There’s been some buzz on media lately, talking about the way our kids are just too busy these days. As parents, we want the best for our kids, so we fill their day with anti-boredom activities and learning opportunities. Swim class, soccer, dance, playdates – and the list goes on.
But what happened to the days when mom and dad expected kids to entertain themselves? Where are the balls to kick against a wall and bikes to scoot around with, aimlessly? Why isn’t poking a stick in the grass to find bugs a ‘thing’ anymore? We’ll give you a hint: it still can be! Did you know that there are benefits of downtime for kids? They need it!
Below, we’ll explain why downtime and unstructured play time is a good thing for children.
1) Downtime helps with emotional regulation and stress release
Let’s state the obvious: when kids have downtime, they rest. And, they need it. So do parents!
Learning how to de-stress through relaxation techniques is becoming known as an important part of living a healthy, physical and emotionally-regulated life. It goes for adults, too. But some schools these days are starting to incorporate exercises like mindfulness and yoga, to help kids relax. And that’s for a good reason.
You see, learning how to be calm doesn’t just happen when you’re stressed and need a way to cool down. It starts with practicing the ability to be calm at any time. So, if you know how to bring yourself to a calm state, those rough times will be easier to manage. This is a great lesson for kids to learn early in life. And downtime is needed for that. Being able to stop and relax is good practice for kids!
See related on our blog:
- The importance of sleep in early childhood
- Pros and cons of co-sleeping with your toddler or child, and how it affects daycare
- 4 Strategies to help your toddler get a good night’s sleep
- Do young kids need sleeping aids like melatonin? Keep these things in mind
2) Downtime for kids means they can take a moment to for learning reflections
This point is important because of what it implies. Reflecting on learning means no more fast-paced absorption of information (for a little while). It means no screen time and no video games. Downtime can be equated with ‘rest and do nothing’, and that can be equated to watching TV, or browsing the web. But that is totally not what experts mean when they talk about “downtime.”
See related on our blog:
- Should young children be using electronics and media?
- 12 YouTube channels for toddlers and preschoolers
- 13 apps to help young kids learn
Downtime can be thought of as unstructured play. Or even laying down for a bit. But it’s not useless. The time can be used to somehow reflect on learning that a child has already acquired. They can put something into practice. For example, reading a book on their own. Even if it’s just about noticing the detailed strokes on the drawings in a picture book, or practicing their phonics by sounding out letters quietly, this can be downtime.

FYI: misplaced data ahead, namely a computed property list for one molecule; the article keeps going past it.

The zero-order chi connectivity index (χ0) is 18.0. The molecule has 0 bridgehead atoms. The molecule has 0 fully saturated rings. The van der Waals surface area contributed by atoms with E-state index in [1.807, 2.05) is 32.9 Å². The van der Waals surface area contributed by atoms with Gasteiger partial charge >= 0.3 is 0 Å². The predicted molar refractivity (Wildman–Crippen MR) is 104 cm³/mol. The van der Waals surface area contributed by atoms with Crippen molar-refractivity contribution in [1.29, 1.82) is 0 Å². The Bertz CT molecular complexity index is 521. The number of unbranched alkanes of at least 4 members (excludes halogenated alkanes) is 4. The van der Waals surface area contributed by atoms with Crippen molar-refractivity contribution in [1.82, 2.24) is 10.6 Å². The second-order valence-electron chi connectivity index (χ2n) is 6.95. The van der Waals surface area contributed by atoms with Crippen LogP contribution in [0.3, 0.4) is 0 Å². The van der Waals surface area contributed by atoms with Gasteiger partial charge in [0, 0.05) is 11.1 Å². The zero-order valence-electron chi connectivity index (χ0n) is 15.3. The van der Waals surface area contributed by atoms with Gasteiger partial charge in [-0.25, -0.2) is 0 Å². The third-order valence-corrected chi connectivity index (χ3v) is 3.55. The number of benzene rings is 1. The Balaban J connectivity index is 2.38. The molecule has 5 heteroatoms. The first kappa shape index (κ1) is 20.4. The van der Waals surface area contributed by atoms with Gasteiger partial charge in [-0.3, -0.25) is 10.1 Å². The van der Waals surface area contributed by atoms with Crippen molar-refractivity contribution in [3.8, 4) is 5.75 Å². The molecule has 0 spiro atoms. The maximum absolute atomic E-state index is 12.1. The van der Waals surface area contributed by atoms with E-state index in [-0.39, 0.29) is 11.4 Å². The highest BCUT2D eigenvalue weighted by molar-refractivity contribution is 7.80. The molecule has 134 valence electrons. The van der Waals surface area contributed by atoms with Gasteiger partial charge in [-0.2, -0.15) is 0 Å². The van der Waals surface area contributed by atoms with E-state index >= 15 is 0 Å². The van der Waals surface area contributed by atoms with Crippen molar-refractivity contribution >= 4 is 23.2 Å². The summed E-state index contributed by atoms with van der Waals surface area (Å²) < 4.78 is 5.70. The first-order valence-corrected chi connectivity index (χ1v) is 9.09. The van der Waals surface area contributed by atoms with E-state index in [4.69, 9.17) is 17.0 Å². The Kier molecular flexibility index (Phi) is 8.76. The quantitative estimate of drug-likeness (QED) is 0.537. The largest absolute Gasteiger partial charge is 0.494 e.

They can daydream. They can play out imaginary, out-of-this-world story lines. They can stare at clouds in the sky to think of what shapes they resemble. These times are important. They let the mind wander. And the mind usually wanders to things we already know. It’s a built-in review process our brain likes to do, before the ‘exam’ of ‘real life’ happens!
See related on our blog:
- 5 Imagination games to play with toddlers and young kids
- 4 Benefits of kids telling their own stories
- 4 reasons to encourage play in early childhood years
3) Downtime produces a healthy amount of boredom, which makes kids creative
We may think of boredom as a negative thing. But it’s not! We don’t have to battle boredom for our children. On the one hand, it’s part of life. They can learn how to bring themselves out of boredom.
But more importantly, boredom is good for you! If you think about it, that is when you start to brainstorm. It gets creative juices flowing. Not to mention, downtime for kids is helpful in a world where we are always ‘plugged in’ to social media, avoiding boredom at all costs. It’s draining, and the mind needs rest from it all. Boredom is a great ‘filler’ for that much-needed respite, given its benefits.
This point has even been researched. Below is a video that explains it all, including the interesting results of inducing boredom
Don’t go thinking the benefits of downtime for kids are the only thing they need!
Above, we’ve given some top benefits of downtime for kids. But, we don’t want to come of as advising the extreme. It’s still great for kids to have structured activities in their schedules. It’s all about balance. And, it’s also about letting go of the guilt that you’re not doing enough. Children should learn how to entertain themselves, self-reflect and learn to calm down easily. It’s not a bad thing. But remember: too much of a good thing can be a bad thing! So be sure to make time for both!
Sources for this article, in addition to the above in-text links, include: